Choptuik’s, and Evans and Coleman’s numerical codes were limited to the region t < 0 in the Schwarzschild-like coordinates (4), with the origin of t adjusted so that the singularity is at t = 0. Evans and Coleman conjectured that the singularity is shrouded in an infinite redshift based on the fact that α grows as a small power of r at constant t. This is directly related to the fact that a goes to a constant a > 1 as r → ∞ at constant t, as one can see from the Einstein equation (8). This in turn means simply that the critical spacetime is not asymptotically flat, but asymptotically conical at spacelike infinity, with the Hawking mass proportional to r.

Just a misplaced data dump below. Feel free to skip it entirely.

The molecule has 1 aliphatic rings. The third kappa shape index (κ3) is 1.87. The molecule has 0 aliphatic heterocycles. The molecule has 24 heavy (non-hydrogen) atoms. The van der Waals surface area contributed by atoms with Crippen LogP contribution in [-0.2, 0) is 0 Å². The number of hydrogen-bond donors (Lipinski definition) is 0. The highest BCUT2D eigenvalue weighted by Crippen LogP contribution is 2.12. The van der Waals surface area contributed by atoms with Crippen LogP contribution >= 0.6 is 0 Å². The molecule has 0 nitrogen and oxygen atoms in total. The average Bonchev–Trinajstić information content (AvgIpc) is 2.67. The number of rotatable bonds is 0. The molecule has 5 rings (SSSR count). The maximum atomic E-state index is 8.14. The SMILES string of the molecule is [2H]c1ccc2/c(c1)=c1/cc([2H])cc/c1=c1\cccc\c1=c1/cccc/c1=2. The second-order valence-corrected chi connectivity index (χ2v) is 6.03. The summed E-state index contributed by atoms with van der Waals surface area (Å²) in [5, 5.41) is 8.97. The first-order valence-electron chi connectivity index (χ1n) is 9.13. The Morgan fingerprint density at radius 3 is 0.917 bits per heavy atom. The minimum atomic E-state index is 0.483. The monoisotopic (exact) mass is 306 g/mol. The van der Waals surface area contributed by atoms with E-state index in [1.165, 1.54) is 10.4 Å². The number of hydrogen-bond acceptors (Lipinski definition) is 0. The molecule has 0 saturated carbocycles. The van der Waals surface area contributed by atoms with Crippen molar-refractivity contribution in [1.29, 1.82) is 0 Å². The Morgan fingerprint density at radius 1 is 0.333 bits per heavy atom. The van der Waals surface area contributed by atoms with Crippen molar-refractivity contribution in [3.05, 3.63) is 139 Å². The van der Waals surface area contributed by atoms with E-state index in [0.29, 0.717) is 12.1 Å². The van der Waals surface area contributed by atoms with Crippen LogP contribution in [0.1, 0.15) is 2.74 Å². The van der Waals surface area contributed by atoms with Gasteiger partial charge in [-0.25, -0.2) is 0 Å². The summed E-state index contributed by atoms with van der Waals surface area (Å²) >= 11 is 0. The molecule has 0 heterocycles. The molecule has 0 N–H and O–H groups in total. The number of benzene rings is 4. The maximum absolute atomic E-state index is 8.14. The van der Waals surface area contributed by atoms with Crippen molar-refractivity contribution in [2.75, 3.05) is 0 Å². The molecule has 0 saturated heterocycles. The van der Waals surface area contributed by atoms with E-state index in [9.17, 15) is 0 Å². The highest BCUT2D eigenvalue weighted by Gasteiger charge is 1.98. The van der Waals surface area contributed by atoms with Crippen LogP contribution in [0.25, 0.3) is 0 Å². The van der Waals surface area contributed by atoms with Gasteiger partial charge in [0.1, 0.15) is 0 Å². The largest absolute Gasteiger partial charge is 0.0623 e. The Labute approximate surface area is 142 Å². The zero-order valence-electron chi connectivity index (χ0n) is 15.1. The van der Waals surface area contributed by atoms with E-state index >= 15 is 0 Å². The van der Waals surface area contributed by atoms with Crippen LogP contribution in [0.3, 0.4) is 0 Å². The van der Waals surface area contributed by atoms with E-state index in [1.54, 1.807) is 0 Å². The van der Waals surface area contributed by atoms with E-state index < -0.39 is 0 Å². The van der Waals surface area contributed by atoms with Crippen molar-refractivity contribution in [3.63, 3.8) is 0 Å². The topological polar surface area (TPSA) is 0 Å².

Hamadé and Stewart [81] evolved near-critical scalar field spacetimes on a double null grid, which allowed them to follow the time evolution up to close to the future light cone of the singularity. They found evidence that this light cone is not preceded by an apparent horizon, that it is not itself a (null) curvature singularity, and that there is only a finite redshift along outgoing null geodesics slightly preceding it. (All spherically symmetric critical spacetimes appear to be qualitatively alike as far as the singularity structure is concerned, so that what we say about one is likely to hold for the others.)